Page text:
As US counter-intelligence agents have begun a probe into how information about secret government surveillance programmes was leaked, a new survey shows that more than half of Americans are fine with one of them.
Fifty-six percent consider the government's tracking of phone records an "acceptable way" to investigate terrorism, according to the new national survey released Monday by the Pew Research Centre and the Washington Post.
However, Americans are less supportive of the government's ability to monitor emails with 45 percent saying "yes", while 52 percent saying "no" to it, according to the survey.
These numbers are relatively unchanged from a similar question asked in July 2002, less than a year after the September 11 terrorist attacks in the US.
The survey was conducted Thursday through Sunday, as information about the federal surveillance programmes was being published by the Guardian and the Washington Post.
According to the Post, counterintelligence investigators are scrutinising how 29-year-old contractor Edward J. Snowden, who said he leaked "top-secret" National Security Agency documents, was able to gain access to what should be highly compartmentalised information.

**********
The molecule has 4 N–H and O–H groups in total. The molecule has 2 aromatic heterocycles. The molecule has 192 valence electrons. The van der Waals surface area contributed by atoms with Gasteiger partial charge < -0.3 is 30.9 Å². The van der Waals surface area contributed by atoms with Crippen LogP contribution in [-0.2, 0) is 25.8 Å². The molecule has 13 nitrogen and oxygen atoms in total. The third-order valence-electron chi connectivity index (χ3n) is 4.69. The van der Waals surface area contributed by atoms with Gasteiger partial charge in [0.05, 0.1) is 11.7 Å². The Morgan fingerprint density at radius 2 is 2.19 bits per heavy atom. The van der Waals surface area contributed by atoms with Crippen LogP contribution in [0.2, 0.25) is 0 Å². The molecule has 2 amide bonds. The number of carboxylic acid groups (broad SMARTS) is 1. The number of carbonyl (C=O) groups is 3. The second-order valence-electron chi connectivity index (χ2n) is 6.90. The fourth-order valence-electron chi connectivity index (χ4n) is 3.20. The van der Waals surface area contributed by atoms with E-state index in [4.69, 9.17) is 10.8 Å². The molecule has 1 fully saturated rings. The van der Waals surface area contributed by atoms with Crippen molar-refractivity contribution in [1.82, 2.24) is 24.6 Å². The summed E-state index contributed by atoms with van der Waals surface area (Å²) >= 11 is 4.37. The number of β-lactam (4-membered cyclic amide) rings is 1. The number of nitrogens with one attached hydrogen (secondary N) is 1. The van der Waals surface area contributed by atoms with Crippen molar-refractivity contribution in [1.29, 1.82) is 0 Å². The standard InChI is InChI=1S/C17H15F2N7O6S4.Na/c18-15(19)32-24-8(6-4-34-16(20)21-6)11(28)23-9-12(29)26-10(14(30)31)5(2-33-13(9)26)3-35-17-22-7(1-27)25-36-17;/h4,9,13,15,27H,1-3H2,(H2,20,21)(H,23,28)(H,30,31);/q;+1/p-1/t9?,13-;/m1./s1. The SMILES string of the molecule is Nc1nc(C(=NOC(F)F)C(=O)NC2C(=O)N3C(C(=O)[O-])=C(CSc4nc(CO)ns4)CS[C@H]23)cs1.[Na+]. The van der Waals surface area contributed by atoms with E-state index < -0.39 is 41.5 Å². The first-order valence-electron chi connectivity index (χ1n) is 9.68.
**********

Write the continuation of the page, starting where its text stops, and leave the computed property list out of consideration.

The White House Monday welcomed a debate over the electronic surveillance programmes exposed by Snowden.
The Obama administration officials and leaders of the intelligence committees in Congress said the programme undergoes periodic review by all three branches of government, and that the content of Americans' calls is not being monitored.
White House spokesperson Jay Carney Monday said the measures are a necessary middle way between total privacy and unacceptable threat.
He said President Barack Obama would be willing to consider changes should a national debate show the public wants them, but noted "this is not the manner by which he hoped to have the debate".
Republican Peter King, chairman of the House Homeland Security Committee's Subcommittee on Counterterrorism and Intelligence, called Snowden "a defector" who should be turned over to the US with an eye toward harsh prosecution.
"This person is dangerous to the country," King told CNN Monday.
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